Questionable aspects

Questionable aspects include the following:

 

  • Does it make sense to not separate the action from the agent? In the social work context, the persons affected by an action might not care at all about the motives of the agent and whether or not a virtuous person engaged in the action. It is part of her ethical obligation to consider whom she will affect, how, and by what she does, and this is an important consideration aside from deliberating about what action she should engage in to act from virtue.[15]
  • The questionable aspect is at the same time a strength: virtue ethics might be hard to follow at all times to solve ethical dilemmas in social work, but what they can help with is to keep the social worker reflecting carefully about her actions and herself. The demand to be sensitive towards one’s own feelings, beliefs and thoughts could be fulfilled by taking the attitude proposed by Aristotle as presented here.

 

CONCLUSION

The theories here presented do not provide clear-cut answers and they are not tools that will allow practitioners to “simply” apply them in order to know what to do. Doubts and uncertainties will always remain a part of ethical decision making. We must live with this situation and accept that making ethical choices implies a never-ending struggle. Still, the theories can help to support us through this struggle: they are crutches by which we can make our way through the often unsteady terrain. The point made by the three thinkers discussed in this paper is that ethical decision making is an essential and necessary feature of being human and that, in fact, we can manage to deal with this task – this is perhaps a truth about us, the first certainty from where to start the endeavour.

 

 

References

 

 

Aristotle (2001) The Basic Works of Aristotle: Nichomachean Ethics. Translated by W.D. Ross. Ed. by Richard McKeon. New York: Modern Library.

 

Kant, Immanuel (1993) Grounding for the Metaphysics of Morals: On a Supposed Right to Lie Because of Philanthropic Concerns. Indianapolis: Hackett Publishing Company.

 

Mill, John Stuart (1979) Utilitarianism. Ed. by George Sher. Indianapolis: Hackett Publishing Company.

 

 



[1] Unless one wishes to argue that a state puts social work into place from self-preserving motives (keep the “outsiders” in a society under control and satisfied so that there is no upheaval).

[2] I will use “she” and “her”, not to exclude the men but because I wanted to choose one for better flow of reading. Since the greater number of social workers is female, it makes sense to choose the feminine case.

[3] See the different Codes of Ethics and the Statement of Principles from the International Federation of Social Workers, National Association of Social Workers, British Association of Social Workers, etc. The political involvement and responsibility are clearly pointed out there.

[4] This is not to be understood as “blindly” following rules in the sense that someone would obediently follow rules an authority has put before them. Kant assumes the rational creature to be a thinking and autonomous being. To him, following the supreme moral law implies that a person has a deep understanding of it and recognizes it as the supreme principle by which rational beings meaningfully live their lives.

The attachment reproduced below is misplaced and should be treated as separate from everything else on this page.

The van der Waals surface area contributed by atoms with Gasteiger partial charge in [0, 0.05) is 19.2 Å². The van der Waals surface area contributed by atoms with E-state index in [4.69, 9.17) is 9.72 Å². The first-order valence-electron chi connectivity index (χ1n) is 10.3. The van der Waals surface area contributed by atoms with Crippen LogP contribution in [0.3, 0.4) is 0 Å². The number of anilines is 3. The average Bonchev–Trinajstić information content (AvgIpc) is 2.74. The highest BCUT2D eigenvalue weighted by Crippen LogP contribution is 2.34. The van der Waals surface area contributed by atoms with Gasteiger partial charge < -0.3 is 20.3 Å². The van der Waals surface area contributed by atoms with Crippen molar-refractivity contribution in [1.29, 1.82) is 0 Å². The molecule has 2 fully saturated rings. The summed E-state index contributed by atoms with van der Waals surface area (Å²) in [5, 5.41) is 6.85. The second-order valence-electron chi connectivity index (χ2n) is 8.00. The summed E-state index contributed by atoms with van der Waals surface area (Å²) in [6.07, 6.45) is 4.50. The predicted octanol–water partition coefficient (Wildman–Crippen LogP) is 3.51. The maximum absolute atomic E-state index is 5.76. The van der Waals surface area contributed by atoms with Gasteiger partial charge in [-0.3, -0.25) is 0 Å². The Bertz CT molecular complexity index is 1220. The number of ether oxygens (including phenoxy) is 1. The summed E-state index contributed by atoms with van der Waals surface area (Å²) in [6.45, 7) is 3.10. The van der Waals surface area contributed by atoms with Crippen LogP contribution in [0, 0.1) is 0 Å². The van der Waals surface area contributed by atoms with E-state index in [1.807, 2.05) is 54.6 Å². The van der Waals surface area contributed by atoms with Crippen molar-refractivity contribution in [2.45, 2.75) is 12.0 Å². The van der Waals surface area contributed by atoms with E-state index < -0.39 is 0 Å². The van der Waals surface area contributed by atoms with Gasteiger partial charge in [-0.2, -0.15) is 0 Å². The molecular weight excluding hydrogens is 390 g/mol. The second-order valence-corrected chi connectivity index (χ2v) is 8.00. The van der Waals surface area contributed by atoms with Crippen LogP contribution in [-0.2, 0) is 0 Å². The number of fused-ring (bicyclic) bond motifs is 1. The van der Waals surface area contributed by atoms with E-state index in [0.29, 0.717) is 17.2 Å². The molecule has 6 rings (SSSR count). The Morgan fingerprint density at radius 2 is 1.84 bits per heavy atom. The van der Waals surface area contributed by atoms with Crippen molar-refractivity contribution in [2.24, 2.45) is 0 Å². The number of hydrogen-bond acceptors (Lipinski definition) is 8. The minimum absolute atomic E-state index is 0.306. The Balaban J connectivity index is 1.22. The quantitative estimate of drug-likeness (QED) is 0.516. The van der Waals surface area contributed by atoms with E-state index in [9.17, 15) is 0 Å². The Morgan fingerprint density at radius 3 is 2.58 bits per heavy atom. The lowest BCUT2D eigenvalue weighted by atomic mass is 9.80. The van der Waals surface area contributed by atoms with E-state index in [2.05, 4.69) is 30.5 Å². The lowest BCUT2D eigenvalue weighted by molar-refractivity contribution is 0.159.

[5] Kant, Ak. 421.

[6] ibid., Ak. 429.

[7] ibid. Ak. 433/434.

[8] Kant’s theory easily invites criticism because it seems to be too strict, not allowing one to look at the specifics in a given case. However, I wish to point out here that Kant cannot be dismissed that easily and a thorough discussion of his view is necessary to do justice to it, which, however, cannot be done here.

[9] Mill, p. 7.

[10] Teleological view: all actions aim at some end, i.e., the aim is attainment of human excellence, the virtuous being, striving for human excellence.

[11] According to an objective standard. It is not enough to mean well. Aristotle had in mind an objective standard that could not be changed according to personal views. Kant, Mill and Aristotle all had in mind an objective standard. All three of them are not moral relativists, but would claim the existence of a truth that is out there to be discovered and followed by rational beings.

[12] Aristotle, 1097a and 1098b.

[13] Not to be misunderstood as chasing one pleasurable moment after another. To Aristotle, “happiness” meant an activity from the rational principle in accordance with virtue. As humans we are striving for excellence. This will be achieved when we act upon our nature: rational capacity combined with the goal to reach excellence, employing and developing the virtues we have trained ourselves to have.

[14] Aristotle, 1103b.

[15] It is important to keep in mind that Aristotle strongly pointed towards the human being as a social being to keep a check on this point. He would always tie the community responsibility to the action of a person. I wish to mention this here to present a full picture of the Aristotelian view. However, the issues must be discussed in more depth elsewhere.


 

 

Back to Top

Copyright for the I.U.C. Journal of Social Work Theory and Practice is owned by the Social Work Program, Department of Social Relations and Services, Bemidji State University, Bemidji, Minnesota, USA. One copy may be made (printed) for personal use; teachers may make multiple copies for student use if the copies are made available to students without charge. Permission must be secured from the editors for sale of any copies of articles or for any commercial use of the material published in the Journal.
2001 Copyright BSU/IUC Journal of Social Work Theory & Practice